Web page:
Premium Content

Lightly Staged but Heavy with Charm, "Wizard of Oz" Opens in Covington

There will be a Yellow Brick Road but there won’t be any flying by the Wicked Witch of the West or her monkeys.

The Carnegie presents a "lightly staged" revival of the movie classic The Wizard of Oz starting Thursday, with a small cast of 12, plus eight youngsters.

The show is pretty much planted in the American psyche. Kansas farm. Young Dorothy longing for “somewhere over the rainbow.” Toto. Tornado. Munchkins. Good Witch. Wicked Witch. Off to see the Wizard. Emerald City. There’s no place like home.

The Kentucky Symphony Orchestra shares the stage, under the direction of J.R. Cassidy, who good-naturedly explains "lightly staged":

“It simply means that all of the big sets, cast, orchestra, props, etc., that one sees in lavish productions in theaters that have fly systems, and a stage larger than 18’ x 20’, are boiled down to a minimum, yet are highly effective," he said. "The KSO is attempting this with a 17-piece orchestra, which is a far cry from the 62 musicians we employed in 2007 when we were the 13th orchestra to perform the movie score live to the projection of the film.”

Jack Manion, Northern Kentucky University musical theatre grad (Class of 2015) plays the Scarecrow. “I’ve wanted to play the Scarecrow forever,” he said. “As a kid I thought I was more of a Tin Man, but I grew up tall and gangly,” he laughed.

The way Manion sees it, it’s the Scarecrow who is BFF to Dorothy (Caroline Chisholm, a musical theatre major at Wright State) and “the brains of the operation” with her other two sidekicks, the Tin Man (Tyler Kuhlman) and the Cowardly Lion (Sean Mette.)

As a kid, Manion wanted to do theater “even before I knew people could do it as a career.” He’s been very busy on small pro stages since graduating, in 1776 at Covedale last summer, in Disney’s The Little Mermaid Jr. for Children’s Theatre in fall and now Oz.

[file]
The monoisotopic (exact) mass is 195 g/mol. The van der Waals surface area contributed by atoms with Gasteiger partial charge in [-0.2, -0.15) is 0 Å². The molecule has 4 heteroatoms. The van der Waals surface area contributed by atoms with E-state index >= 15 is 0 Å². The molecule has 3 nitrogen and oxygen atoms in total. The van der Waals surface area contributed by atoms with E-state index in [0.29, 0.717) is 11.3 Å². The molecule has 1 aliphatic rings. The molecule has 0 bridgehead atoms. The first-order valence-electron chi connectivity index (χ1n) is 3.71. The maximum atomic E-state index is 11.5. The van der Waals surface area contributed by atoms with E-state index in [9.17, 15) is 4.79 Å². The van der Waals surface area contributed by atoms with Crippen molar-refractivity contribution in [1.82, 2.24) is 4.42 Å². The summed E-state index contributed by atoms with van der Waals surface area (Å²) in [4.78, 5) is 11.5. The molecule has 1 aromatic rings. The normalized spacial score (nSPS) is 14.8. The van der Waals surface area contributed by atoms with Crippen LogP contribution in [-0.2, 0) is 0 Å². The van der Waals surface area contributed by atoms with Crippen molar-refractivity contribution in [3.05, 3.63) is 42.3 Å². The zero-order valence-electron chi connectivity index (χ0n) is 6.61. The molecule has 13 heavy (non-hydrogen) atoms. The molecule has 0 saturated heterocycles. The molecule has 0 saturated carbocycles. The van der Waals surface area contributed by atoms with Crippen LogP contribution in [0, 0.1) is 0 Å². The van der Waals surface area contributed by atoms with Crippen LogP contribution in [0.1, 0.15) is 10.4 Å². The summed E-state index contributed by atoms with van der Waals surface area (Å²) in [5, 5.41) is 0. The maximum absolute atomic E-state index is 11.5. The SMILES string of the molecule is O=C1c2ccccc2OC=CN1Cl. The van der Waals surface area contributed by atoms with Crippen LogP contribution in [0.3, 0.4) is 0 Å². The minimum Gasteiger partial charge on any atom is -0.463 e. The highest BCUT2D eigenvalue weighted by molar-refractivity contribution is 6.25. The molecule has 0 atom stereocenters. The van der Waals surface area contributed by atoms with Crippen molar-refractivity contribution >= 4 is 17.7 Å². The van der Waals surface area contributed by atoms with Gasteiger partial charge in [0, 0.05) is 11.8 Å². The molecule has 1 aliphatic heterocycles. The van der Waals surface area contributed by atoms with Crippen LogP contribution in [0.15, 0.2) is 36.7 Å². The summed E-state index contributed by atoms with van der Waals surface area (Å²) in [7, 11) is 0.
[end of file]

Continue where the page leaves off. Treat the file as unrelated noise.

The Carnegie’s Wizard of Oz is “music-centric” Manion says and promises the small cast has no trouble creating a big sound.

“The difference between Wicked and The Wizard of Oz,” Cassidy assesses, “is that when you leave one show you can’t get the tunes out of your head, while the other you don’t remember the tunes.  

“The Tin Pan Alley composers Arlen, Kern, Gershwin, Berlin, and the rest wrote marvelous melodies together with mood-inducing (complex) harmonies that made so many songs from these shows  standards. Herbert Stothart, who took the Arlen and Harburg songs and strung them together with his fabulous score, simply added to the magic of Frank Baum’s wonderful dreamscape.”

The songs are great, Manion agrees, but it’s the songs plus the show’s theme that create a classic.

“Friendship,” he said. “There’s no place like home – but that’s not a physical place. It’s people who make ‘home.’”

Oz brings together the theater, gallery and education departments for the first time, with a playful and contemporary set designed by local artist Pam Kravetz (Manion dishes, “it’s inspired by pop-up books”) and four students from the Camp Carnegie summer acting program (Maya Hunt, Mark Schutzman, Jackson Schabell, and Ben Dropic.)

The Wizard of Oz, Jan. 21-31. The Carnegie, 1028 Scott Blvd., Covington. 7:30 p.m. Thursday-Friday, 2 and 7:30 p.m. Saturday and 3 p.m. Sunday. Tickets $30. Two half-price student tickets with one full-priced adult ticket available at box office. 859-957-1940 and at Costume contest at all matinees.     

Written by Jackie Demaline, RCN Arts